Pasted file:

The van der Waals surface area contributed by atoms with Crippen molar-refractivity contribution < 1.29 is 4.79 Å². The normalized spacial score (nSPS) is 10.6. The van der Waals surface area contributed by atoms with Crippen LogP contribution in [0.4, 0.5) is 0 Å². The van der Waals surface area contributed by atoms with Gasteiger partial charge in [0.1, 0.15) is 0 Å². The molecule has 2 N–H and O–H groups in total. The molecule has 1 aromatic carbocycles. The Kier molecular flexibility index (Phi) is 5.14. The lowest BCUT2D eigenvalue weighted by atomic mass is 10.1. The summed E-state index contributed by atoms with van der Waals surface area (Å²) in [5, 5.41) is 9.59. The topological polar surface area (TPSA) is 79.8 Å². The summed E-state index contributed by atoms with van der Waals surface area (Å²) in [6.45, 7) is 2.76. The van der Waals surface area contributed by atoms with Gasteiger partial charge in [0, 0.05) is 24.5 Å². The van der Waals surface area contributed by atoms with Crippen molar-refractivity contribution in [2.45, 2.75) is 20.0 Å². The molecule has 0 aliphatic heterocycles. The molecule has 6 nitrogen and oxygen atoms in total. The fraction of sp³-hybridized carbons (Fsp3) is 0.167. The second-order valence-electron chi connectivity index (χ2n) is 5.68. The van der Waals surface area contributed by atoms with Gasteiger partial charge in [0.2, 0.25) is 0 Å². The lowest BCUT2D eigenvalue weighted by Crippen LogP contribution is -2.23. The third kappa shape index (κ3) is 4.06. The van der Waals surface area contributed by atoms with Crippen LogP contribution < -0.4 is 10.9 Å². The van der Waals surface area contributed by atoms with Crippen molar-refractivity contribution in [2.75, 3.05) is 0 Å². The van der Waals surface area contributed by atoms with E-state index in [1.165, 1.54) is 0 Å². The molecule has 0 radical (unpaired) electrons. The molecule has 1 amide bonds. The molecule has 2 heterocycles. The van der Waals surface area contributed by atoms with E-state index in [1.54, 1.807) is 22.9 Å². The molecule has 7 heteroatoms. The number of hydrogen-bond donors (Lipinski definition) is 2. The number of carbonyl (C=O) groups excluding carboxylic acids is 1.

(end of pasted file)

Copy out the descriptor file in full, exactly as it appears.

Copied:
The van der Waals surface area contributed by atoms with Crippen molar-refractivity contribution < 1.29 is 4.79 Å². The normalized spacial score (nSPS) is 10.6. The van der Waals surface area contributed by atoms with Crippen LogP contribution in [0.4, 0.5) is 0 Å². The van der Waals surface area contributed by atoms with Gasteiger partial charge in [0.1, 0.15) is 0 Å². The molecule has 2 N–H and O–H groups in total. The molecule has 1 aromatic carbocycles. The Kier molecular flexibility index (Phi) is 5.14. The lowest BCUT2D eigenvalue weighted by atomic mass is 10.1. The summed E-state index contributed by atoms with van der Waals surface area (Å²) in [5, 5.41) is 9.59. The topological polar surface area (TPSA) is 79.8 Å². The summed E-state index contributed by atoms with van der Waals surface area (Å²) in [6.45, 7) is 2.76. The van der Waals surface area contributed by atoms with Gasteiger partial charge in [0, 0.05) is 24.5 Å². The van der Waals surface area contributed by atoms with Crippen molar-refractivity contribution in [2.45, 2.75) is 20.0 Å². The molecule has 0 aliphatic heterocycles. The molecule has 6 nitrogen and oxygen atoms in total. The fraction of sp³-hybridized carbons (Fsp3) is 0.167. The second-order valence-electron chi connectivity index (χ2n) is 5.68. The van der Waals surface area contributed by atoms with Gasteiger partial charge in [0.2, 0.25) is 0 Å². The lowest BCUT2D eigenvalue weighted by Crippen LogP contribution is -2.23. The third kappa shape index (κ3) is 4.06. The van der Waals surface area contributed by atoms with Crippen LogP contribution < -0.4 is 10.9 Å². The van der Waals surface area contributed by atoms with Crippen molar-refractivity contribution in [2.75, 3.05) is 0 Å². The van der Waals surface area contributed by atoms with E-state index in [1.165, 1.54) is 0 Å². The molecule has 0 radical (unpaired) electrons. The molecule has 1 amide bonds. The molecule has 2 heterocycles. The van der Waals surface area contributed by atoms with E-state index in [1.54, 1.807) is 22.9 Å². The molecule has 7 heteroatoms. The number of hydrogen-bond donors (Lipinski definition) is 2. The number of carbonyl (C=O) groups excluding carboxylic acids is 1.